Figurative Language in The Most Dangerous Game

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  • 0:04 The Function of…
  • 0:48 Simile and Metaphor
  • 2:32 Sensory Language
  • 3:34 Personification
  • 4:04 Alliteration and Allusion
  • 5:07 Lesson Summary
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Lesson Transcript
Instructor: Katherine Garner

Katie teaches middle school English/Language Arts and has a master's degree in Secondary English Education

This lesson discusses definitions of relevant figurative language devices and explains how each of them are used in Richard Connell's classic 1924 short story 'The Most Dangerous Game.'

The Function of Figurative Language

''The Most Dangerous Game,'' by Richard Connell, is a famous short story about Sanger Rainsford, a hunter who falls off of his yacht and washes onto Ship-Trap Island. There, he meets General Zaroff, a man obsessed with hunting. Zaroff desires a challenge, so he hunts all of the humans who arrive on his island. As you may imagine, the mood of the story, or the feeling that the reader is meant to have while reading, is dark, eerie, and foreboding. To convey this mood to the reader, Richard Connell uses figurative language, or language that is poetic and not literal, to help create this mood and allow readers to intensely experience the story with all five senses.

Simile and Metaphor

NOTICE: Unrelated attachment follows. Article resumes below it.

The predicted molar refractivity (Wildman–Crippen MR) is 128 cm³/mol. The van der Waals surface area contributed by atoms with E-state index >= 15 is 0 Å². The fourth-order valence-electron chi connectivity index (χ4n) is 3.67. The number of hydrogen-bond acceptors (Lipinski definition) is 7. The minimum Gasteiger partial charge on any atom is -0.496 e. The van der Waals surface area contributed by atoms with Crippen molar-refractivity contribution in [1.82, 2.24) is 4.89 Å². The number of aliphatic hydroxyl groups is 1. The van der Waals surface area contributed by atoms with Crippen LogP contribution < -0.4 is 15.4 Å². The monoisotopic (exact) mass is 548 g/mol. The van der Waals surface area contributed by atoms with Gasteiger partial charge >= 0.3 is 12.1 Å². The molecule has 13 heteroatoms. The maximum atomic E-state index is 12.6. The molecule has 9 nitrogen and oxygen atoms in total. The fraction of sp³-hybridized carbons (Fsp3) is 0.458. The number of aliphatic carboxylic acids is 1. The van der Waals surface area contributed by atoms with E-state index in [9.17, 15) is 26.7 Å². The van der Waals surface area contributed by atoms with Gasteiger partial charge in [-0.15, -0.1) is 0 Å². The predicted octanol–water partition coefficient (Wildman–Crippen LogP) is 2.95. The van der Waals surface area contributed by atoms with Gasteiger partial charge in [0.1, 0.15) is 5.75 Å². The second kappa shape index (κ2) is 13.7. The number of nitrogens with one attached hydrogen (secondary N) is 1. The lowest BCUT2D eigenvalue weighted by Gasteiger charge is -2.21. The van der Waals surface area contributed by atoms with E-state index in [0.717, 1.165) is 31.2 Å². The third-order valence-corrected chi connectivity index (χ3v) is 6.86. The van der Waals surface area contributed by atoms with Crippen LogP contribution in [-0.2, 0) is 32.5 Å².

Richard Connell uses similes and metaphors frequently to make comparisons between things in the story and other objects that readers are familiar with as a way to help describe something. So what's the difference between similes and metaphors? Similes compare the object by using the words 'like' or 'as.' Metaphors, however, simply state that one object is something else to make a comparison.

Similes are often used to describe an unfamiliar environment. For example, in the opening scene, Rainsford and his friend, Whitney, are sailing in the middle of a night so dark that it is 'like moist black velvet.' This simile aims to compare something that might otherwise be hard to imagine to something (moist, black, velvet) that is more tangible. The darkness of the night is also described 'like trying to see through a blanket.' The sea surrounding the island is compared to 'a plate glass window' and, later on in the story, the jungle is compared to 'a screen of leaves almost as thick as tapestry.'

One of the major themes of the story is a question of who is the hunter and who is the hunted, and Rainsford and Zaroff are often compared to animals using metaphors. For example, while Rainsford and Zaroff are playing 'the game,' Connell writes that 'Rainsford's impulse was to hurl himself down like a panther' and that, 'The Cossack was the cat, he was the mouse.' 'The Cossack' referred to Zaroff. Zaroff is also compared to a bloodhound and an ape at different times during the hunting scene. These comparisons reinforce the idea that they are hunting each other like animals. At the end of the story, when Rainsford and Zaroff face off in Zaroff's bedroom, Rainsford says, 'I am still a beast at bay,' saying that he will always be Zaroff's prey until he wins the game and kills Zaroff.

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